Thursday, October 20, 2011

30DODND Day 29: What is the number you always seem to roll on a d20?

            Probability.  Everyone respects it to some degree.  Most game shows are based on it, all casinos, the economy and almost all aspects of international politics are predicated on our assessments of risks, chances and uncertainty.  It is everywhere.  We place so much importance in it.  On top of that, we have developed a thousand superstitions about luck and fortune, sometimes placing total confidence on something which has no real meaning.

I have never really believed in dice superstitions.  I’ll go along with a few things, like rolling a new d20 to see how it rolls, or switching dice if one is rolling poorly, but in general I don’t believe that any of it actually works.  Switching d8s is perhaps the only thing I really believe in, just because it rolls poorly, and changing which I use is a good way of getting different results.  I find them fun, but not useful.  I really don’t think I have number that comes up more than others, though I did once have a d20 which was flawed and weighted towards the number 2.  I didn’t like that die.

I could talk about probability for a long time, and I probably will at some point in the future.  It’s a fascinating concept, which dominates so much of our outlook on life.  In a world where the gambling industry is so massive, and where security consultancy and risk management are major career paths, it is important to think about exactly what probability is.  But that’s another story.  So no.  No number. Sorry.

Wednesday, October 19, 2011

30DODND Day 28: A character you will never play ever again

Now this is hard.  I have really enjoyed every character I’ve played, as far as I can remember.  Johin, Mogo, Alarum, Martel, Kuraileon, Robin, Arken, William, Jonathan…. I’ve really enjoyed all of them.  As I think back though, there was one which was my least favourite.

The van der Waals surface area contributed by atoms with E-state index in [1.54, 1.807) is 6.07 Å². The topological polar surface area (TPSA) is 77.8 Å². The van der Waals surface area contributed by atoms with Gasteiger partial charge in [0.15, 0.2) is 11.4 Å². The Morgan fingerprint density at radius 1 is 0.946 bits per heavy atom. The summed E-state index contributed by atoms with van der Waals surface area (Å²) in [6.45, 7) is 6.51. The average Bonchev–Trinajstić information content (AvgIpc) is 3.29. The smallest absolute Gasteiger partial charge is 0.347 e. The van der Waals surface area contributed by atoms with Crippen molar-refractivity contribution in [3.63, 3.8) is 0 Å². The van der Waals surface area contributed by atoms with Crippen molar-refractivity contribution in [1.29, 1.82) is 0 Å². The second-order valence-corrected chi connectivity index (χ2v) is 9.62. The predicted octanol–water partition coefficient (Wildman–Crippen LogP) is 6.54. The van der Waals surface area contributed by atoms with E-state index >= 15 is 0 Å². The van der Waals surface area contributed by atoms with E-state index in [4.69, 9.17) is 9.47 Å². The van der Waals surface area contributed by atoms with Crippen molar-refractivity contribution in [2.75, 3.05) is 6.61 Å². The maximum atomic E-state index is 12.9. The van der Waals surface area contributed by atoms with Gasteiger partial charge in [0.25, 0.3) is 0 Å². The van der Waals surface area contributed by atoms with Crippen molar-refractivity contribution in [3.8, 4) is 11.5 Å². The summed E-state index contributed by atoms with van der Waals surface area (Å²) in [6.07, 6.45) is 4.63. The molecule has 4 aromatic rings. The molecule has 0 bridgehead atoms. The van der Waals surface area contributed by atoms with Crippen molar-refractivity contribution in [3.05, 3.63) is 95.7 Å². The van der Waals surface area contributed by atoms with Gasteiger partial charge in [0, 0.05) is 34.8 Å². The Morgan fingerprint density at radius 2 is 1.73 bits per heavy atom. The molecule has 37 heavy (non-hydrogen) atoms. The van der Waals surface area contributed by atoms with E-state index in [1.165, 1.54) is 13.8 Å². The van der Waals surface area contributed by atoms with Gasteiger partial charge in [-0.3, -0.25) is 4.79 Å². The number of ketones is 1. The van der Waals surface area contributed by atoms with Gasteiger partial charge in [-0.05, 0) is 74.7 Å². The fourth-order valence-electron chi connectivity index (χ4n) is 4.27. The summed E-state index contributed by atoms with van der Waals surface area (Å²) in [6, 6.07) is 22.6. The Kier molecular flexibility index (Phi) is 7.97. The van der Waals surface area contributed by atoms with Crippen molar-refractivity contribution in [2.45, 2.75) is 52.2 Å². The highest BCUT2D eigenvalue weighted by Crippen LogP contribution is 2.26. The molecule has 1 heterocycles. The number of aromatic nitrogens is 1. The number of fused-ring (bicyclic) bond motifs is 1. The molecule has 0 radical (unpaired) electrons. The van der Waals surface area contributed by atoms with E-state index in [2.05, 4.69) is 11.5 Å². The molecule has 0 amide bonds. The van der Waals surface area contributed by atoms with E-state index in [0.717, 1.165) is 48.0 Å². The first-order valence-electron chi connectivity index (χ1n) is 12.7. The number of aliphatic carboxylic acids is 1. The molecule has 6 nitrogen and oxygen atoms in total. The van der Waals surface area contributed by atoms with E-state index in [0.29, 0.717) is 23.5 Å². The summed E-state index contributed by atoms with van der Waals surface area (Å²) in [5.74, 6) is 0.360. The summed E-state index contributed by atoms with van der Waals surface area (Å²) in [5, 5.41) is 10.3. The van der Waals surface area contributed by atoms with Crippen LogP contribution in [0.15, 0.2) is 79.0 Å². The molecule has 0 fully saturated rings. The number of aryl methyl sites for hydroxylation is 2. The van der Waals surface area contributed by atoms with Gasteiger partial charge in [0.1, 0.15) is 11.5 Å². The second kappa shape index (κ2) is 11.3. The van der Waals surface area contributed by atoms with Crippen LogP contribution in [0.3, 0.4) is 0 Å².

Just like this guy... only not awesome.

It was back in a time when I tried forum-based RPGs, and played a few games which all failed quite quickly.  I don’t remember this character’s name, but for a very short lived campaign I created a Halfling Psion Pyrokineticist – so a flame wielding psion.  I took a bit of an overused trope though and made him have a split personality.  I’m currently in a party where three of the characters have another voice in their heads, but that’s from two psicrystals and a demon-possession.  So totally legitimate.  This guy had an arsonist inside, who would come out in battle and make him pretty nasty.  The character was flawed, annoying to use, and relied on a few too many tropes.  Not that I’m against references, but this guy was just a fiery little killing machine.  That can be fun, but it’s not really my style.  I don’t think I’d play him again, whatever his name was.

Tuesday, October 18, 2011

30DODND Day 27: A character you want to play in the future

            Character generation is one of my favourite past times.  Whenever I’m bored, I make characters, and while rolling stats is fun (my phone has a random game which rolls 2d6 over and over again.  I can’t change the dice at all, but for 4d6 best 3 character stats it is pretty handy) it is the character concepts I am more interested in.  Here are just a few:
-Traveling wizard – more utility than combat.  I’ve played this in various forms, even as a Psion
-A Level 20 fighter tooled for dagger throwing and stealth, a rogue without the stealing as it were.  Works as a lone hero sort of thing.  I once planned out how he could single-handedly destroy an army occupying a city.  Awesome.